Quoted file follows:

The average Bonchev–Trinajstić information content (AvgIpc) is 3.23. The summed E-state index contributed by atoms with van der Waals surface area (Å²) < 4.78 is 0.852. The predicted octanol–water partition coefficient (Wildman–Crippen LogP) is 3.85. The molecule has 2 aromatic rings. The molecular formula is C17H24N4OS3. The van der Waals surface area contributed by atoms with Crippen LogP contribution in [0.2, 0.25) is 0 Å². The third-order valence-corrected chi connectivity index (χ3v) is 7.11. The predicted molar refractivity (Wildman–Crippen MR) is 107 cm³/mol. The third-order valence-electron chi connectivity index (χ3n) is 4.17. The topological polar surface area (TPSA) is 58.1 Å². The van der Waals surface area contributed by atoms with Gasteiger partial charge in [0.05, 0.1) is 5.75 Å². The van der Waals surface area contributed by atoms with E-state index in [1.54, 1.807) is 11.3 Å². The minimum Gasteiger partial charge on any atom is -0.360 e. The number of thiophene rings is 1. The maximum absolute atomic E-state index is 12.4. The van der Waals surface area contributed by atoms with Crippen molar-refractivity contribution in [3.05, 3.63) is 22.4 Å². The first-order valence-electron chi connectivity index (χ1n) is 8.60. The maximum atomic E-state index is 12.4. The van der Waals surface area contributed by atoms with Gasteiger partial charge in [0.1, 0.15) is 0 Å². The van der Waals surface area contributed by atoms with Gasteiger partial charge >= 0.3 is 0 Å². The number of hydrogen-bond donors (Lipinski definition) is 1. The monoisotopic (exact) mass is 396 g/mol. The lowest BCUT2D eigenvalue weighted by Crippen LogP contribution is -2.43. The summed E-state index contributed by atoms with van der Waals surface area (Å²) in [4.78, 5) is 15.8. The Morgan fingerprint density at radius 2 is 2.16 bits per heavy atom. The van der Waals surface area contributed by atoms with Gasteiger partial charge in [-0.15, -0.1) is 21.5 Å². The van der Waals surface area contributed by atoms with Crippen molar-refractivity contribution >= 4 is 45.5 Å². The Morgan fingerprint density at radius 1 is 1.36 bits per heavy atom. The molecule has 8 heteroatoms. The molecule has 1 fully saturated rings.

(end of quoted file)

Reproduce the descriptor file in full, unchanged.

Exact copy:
The average Bonchev–Trinajstić information content (AvgIpc) is 3.23. The summed E-state index contributed by atoms with van der Waals surface area (Å²) < 4.78 is 0.852. The predicted octanol–water partition coefficient (Wildman–Crippen LogP) is 3.85. The molecule has 2 aromatic rings. The molecular formula is C17H24N4OS3. The van der Waals surface area contributed by atoms with Crippen LogP contribution in [0.2, 0.25) is 0 Å². The third-order valence-corrected chi connectivity index (χ3v) is 7.11. The predicted molar refractivity (Wildman–Crippen MR) is 107 cm³/mol. The third-order valence-electron chi connectivity index (χ3n) is 4.17. The topological polar surface area (TPSA) is 58.1 Å². The van der Waals surface area contributed by atoms with Gasteiger partial charge in [0.05, 0.1) is 5.75 Å². The van der Waals surface area contributed by atoms with E-state index in [1.54, 1.807) is 11.3 Å². The minimum Gasteiger partial charge on any atom is -0.360 e. The number of thiophene rings is 1. The maximum absolute atomic E-state index is 12.4. The van der Waals surface area contributed by atoms with Crippen molar-refractivity contribution in [3.05, 3.63) is 22.4 Å². The first-order valence-electron chi connectivity index (χ1n) is 8.60. The maximum atomic E-state index is 12.4. The van der Waals surface area contributed by atoms with Gasteiger partial charge in [0.1, 0.15) is 0 Å². The van der Waals surface area contributed by atoms with Gasteiger partial charge >= 0.3 is 0 Å². The number of hydrogen-bond donors (Lipinski definition) is 1. The monoisotopic (exact) mass is 396 g/mol. The lowest BCUT2D eigenvalue weighted by Crippen LogP contribution is -2.43. The summed E-state index contributed by atoms with van der Waals surface area (Å²) in [4.78, 5) is 15.8. The Morgan fingerprint density at radius 2 is 2.16 bits per heavy atom. The van der Waals surface area contributed by atoms with Gasteiger partial charge in [-0.15, -0.1) is 21.5 Å². The van der Waals surface area contributed by atoms with Crippen molar-refractivity contribution >= 4 is 45.5 Å². The Morgan fingerprint density at radius 1 is 1.36 bits per heavy atom. The molecule has 8 heteroatoms. The molecule has 1 fully saturated rings.